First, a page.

A recent judgment projects incorrect views about Indian history and makes it a religion-caste narrative
In a 37-page judgment of the Meghalaya High Court, discussion about the merits of the judgment begins at the 23rd page. The first 22 pages take your breath away, in the same sense as the pollution in New Delhi and not like the backwaters of Kerala.
An astonishingly incorrect and incomplete telling of India’s history pervades these pages. The sermon on India’s history begins with: “As we all know, India was one of the largest countries in the world and there was no Pakistan, Bangladesh & Afghanistan…” (The generosity in excluding Nepal and Sri Lanka must not go unnoticed). Truth is, there was no “India” even till the early 1940s. There was no Meghalaya till 1972. Millions of Indians and founding leaders of India—Tagore, Gandhi, Nehru, Patel, Savitribai Phule, Sarojini Naidu— and countless others made India the social-coalition long before ‘India the nation state’ was created. The judgment also makes the blunder of neatly dividing India’s history into three stages—a united geographical unit ruled by Hindus, followed by the one ruled by the Mughals and then ruled by the Britishers.
This narration is laden with myths which real historians have spent their entire life countering and which can be filled into dozens of books. For instance, was Nagaland Hindu during the imagined Hindu period of this narrative of ‘history’ and was it Muslim during the Mughal part? What about Mizoram? Was the relation between ‘Mughals’ and ‘Hindus’ only one of conversion and plunder? (Hint to all questions: No). This narration rests upon the deletion of caste identity and violence, the circumstances surrounding the origin of Buddhism, the countless histories and stories of India and more.
Even as historians continue to enquire if history is supposed to be about an enquiry and conversation with the past about the past, all this finds no place in the judgment. Inaccuracy is not the only problem with the judgment. It appears, at least to me, a mis-telling. Sample the following sentence: “It is an undisputed fact that at the time of Partition, lakhs and lakhs of Sikhs and Hindus were killed, tortured and raped and forced them to leave their forefathers’ property and compelled them to enter India”… Did Muslims not get butchered during the Partition? Is this omission from the judgment accidental?
“Pakistan was declared an Islamic country and India should have been declared a Hindu country but it remained a secular country”, the judgment rues. Pakistan defined itself with, and chained its identity, to a religion and India and Indians refused to do the same. India has a unique place in the history of the world because of this. For India and Indians, “unity in diversity” was not an empty phrase or a national pep-talk; it was an extraordinary and unprecedented accomplishment and endeavour.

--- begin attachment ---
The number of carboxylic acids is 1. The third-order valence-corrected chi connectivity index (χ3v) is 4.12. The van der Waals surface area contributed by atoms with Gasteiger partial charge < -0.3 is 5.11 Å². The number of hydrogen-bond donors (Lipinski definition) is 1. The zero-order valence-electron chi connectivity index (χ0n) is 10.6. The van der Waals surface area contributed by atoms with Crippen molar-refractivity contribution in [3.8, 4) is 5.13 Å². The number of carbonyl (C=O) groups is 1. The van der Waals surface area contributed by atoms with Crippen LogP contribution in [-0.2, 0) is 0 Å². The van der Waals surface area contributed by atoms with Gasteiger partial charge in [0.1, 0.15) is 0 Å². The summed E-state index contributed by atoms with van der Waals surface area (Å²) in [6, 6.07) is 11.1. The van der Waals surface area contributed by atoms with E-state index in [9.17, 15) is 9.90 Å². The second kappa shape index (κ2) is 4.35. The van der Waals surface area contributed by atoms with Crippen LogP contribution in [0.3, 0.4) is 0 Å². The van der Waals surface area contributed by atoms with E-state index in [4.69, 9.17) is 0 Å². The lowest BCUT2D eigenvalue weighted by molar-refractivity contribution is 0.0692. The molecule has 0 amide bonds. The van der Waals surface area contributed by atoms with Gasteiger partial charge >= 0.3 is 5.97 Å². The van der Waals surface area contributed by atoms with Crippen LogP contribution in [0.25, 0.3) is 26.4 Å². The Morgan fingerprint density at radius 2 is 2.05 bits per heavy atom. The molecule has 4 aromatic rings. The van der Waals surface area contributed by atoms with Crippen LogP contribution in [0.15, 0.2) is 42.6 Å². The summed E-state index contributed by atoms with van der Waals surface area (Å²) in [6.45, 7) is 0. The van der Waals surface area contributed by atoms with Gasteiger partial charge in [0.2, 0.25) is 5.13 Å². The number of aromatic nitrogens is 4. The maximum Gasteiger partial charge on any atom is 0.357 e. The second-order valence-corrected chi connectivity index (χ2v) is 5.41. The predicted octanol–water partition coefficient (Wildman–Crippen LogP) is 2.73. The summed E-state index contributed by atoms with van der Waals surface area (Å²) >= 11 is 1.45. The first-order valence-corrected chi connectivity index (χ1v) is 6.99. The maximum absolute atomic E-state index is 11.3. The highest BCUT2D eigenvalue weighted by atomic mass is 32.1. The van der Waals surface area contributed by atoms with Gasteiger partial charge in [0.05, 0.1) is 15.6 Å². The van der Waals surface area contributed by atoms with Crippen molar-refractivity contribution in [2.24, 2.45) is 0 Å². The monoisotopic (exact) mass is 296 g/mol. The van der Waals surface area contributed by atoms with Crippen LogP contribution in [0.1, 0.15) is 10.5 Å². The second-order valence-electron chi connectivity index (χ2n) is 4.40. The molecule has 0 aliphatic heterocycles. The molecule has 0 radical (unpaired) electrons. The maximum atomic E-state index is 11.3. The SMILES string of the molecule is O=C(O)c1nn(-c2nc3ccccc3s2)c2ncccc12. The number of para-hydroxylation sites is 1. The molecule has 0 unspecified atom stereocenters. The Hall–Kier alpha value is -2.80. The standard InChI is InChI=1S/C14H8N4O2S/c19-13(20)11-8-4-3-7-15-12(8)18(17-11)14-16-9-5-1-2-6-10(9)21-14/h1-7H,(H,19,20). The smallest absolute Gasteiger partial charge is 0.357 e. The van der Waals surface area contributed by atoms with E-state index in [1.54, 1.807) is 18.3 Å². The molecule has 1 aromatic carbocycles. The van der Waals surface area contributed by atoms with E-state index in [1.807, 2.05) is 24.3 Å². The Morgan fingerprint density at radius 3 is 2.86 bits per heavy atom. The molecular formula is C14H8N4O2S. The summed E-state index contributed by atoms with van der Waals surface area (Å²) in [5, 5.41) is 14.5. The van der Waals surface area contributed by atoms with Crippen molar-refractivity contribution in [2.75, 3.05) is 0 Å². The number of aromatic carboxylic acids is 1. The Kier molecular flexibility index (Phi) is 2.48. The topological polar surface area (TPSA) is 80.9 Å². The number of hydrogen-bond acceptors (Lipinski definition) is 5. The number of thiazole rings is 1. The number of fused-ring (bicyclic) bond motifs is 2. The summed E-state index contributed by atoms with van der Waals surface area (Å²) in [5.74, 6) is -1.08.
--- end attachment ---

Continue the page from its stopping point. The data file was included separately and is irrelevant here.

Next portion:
The judgment quotes Tathagata Roy, the current governor of Meghalaya. Roy is reportedly infamous for bigoted utterances. His tweet about the 26/11 terror attack allegedly said, “slaughter of innocents (except Muslims)”. He later deleted this tweet. He has endorsed pseudo-scientific claims such as there being internet during the time when Mahabharata allegedly happened. I wish that the hon’ble judge authoring the judgment had cited real historians.
But leave aside history. The judge continues with the espousal of ideas, which when implemented, would certainly bring India to a standstill. The judgment observes: “Hindus, Sikhs, Jains, Buddhist, Parsis, Christians, Khasis, Jaintias and Garos who have come from Pakistan, Bangladesh and Afghanistan to live in this country peacefully and with full dignity without making any cut-off year and be given citizenship without any question or production of any documents”… Again, ignoring the obvious bigotry, how will the identities of these supposed people be verified without documents? What it means is this: that anyone who turns up and claims to belong to any of the aforementioned identities must be declared an Indian citizen without any documents or any verification process whatsoever.
The judgment charitably states, to avoid any confusion, that “I am not against my Muslim brothers and sisters who are residing in India for generations and abiding Indian laws, they should also be allowed to live peacefully”… Note the phrasing in “allowed to live”. As it happens, no court in this country has the right to decide which religion should be allowed in India and which should not be.
The judgment adds: “I am confident that only this Government under Shri. Narendra Modiji will understand the gravity, and will do the needful as requested above and our Chief Minister Mamataji will support the national interest in all respect.” Why is a judge expressing confidence in x politician or y political party? India, as the judge himself noted, existed long before either of these politicians came at the helm of affairs.
Most importantly, the fact that a judge with incorrect views about Indian history is sitting over any case, much less cases involving grant of domicile to people, is terrifying. By this time, the judgment, which amplifies myths about India and Indians, must have found its way on millions of WhatsApp messages. But one hopes that the apex court will take note and condemn the aforementioned observations.